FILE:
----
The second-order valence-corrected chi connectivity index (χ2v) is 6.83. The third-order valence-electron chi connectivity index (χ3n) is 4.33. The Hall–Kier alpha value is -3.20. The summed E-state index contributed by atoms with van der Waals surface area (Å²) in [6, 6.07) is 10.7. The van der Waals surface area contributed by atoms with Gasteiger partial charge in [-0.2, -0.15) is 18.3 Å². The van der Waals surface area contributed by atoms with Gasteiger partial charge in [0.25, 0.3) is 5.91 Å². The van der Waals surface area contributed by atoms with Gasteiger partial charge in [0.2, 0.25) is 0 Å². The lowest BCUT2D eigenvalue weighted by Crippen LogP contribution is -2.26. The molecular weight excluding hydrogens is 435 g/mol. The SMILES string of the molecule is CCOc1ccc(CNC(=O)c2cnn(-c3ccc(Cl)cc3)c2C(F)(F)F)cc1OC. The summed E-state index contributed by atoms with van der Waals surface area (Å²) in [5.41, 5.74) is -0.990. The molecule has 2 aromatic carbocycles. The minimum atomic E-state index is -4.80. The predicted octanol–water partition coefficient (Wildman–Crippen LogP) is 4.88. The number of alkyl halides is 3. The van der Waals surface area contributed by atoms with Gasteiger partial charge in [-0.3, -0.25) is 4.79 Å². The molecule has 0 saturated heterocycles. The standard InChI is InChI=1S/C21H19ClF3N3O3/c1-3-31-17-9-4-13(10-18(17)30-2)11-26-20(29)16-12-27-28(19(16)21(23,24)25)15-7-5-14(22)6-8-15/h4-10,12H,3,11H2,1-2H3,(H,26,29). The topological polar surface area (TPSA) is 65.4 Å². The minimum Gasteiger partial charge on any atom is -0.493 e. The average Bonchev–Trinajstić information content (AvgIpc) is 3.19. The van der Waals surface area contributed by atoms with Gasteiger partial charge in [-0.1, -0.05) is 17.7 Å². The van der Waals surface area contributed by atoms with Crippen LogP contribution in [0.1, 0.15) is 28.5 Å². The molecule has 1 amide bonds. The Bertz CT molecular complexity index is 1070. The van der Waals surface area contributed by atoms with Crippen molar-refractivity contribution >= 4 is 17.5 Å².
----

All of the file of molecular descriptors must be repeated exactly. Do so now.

The second-order valence-corrected chi connectivity index (χ2v) is 6.83. The third-order valence-electron chi connectivity index (χ3n) is 4.33. The Hall–Kier alpha value is -3.20. The summed E-state index contributed by atoms with van der Waals surface area (Å²) in [6, 6.07) is 10.7. The van der Waals surface area contributed by atoms with Gasteiger partial charge in [-0.2, -0.15) is 18.3 Å². The van der Waals surface area contributed by atoms with Gasteiger partial charge in [0.25, 0.3) is 5.91 Å². The van der Waals surface area contributed by atoms with Gasteiger partial charge in [0.2, 0.25) is 0 Å². The lowest BCUT2D eigenvalue weighted by Crippen LogP contribution is -2.26. The molecular weight excluding hydrogens is 435 g/mol. The SMILES string of the molecule is CCOc1ccc(CNC(=O)c2cnn(-c3ccc(Cl)cc3)c2C(F)(F)F)cc1OC. The summed E-state index contributed by atoms with van der Waals surface area (Å²) in [5.41, 5.74) is -0.990. The molecule has 2 aromatic carbocycles. The minimum atomic E-state index is -4.80. The predicted octanol–water partition coefficient (Wildman–Crippen LogP) is 4.88. The number of alkyl halides is 3. The van der Waals surface area contributed by atoms with Gasteiger partial charge in [-0.3, -0.25) is 4.79 Å². The molecule has 0 saturated heterocycles. The standard InChI is InChI=1S/C21H19ClF3N3O3/c1-3-31-17-9-4-13(10-18(17)30-2)11-26-20(29)16-12-27-28(19(16)21(23,24)25)15-7-5-14(22)6-8-15/h4-10,12H,3,11H2,1-2H3,(H,26,29). The topological polar surface area (TPSA) is 65.4 Å². The minimum Gasteiger partial charge on any atom is -0.493 e. The average Bonchev–Trinajstić information content (AvgIpc) is 3.19. The van der Waals surface area contributed by atoms with Gasteiger partial charge in [-0.1, -0.05) is 17.7 Å². The van der Waals surface area contributed by atoms with Crippen LogP contribution in [0.1, 0.15) is 28.5 Å². The molecule has 1 amide bonds. The Bertz CT molecular complexity index is 1070. The van der Waals surface area contributed by atoms with Crippen molar-refractivity contribution >= 4 is 17.5 Å².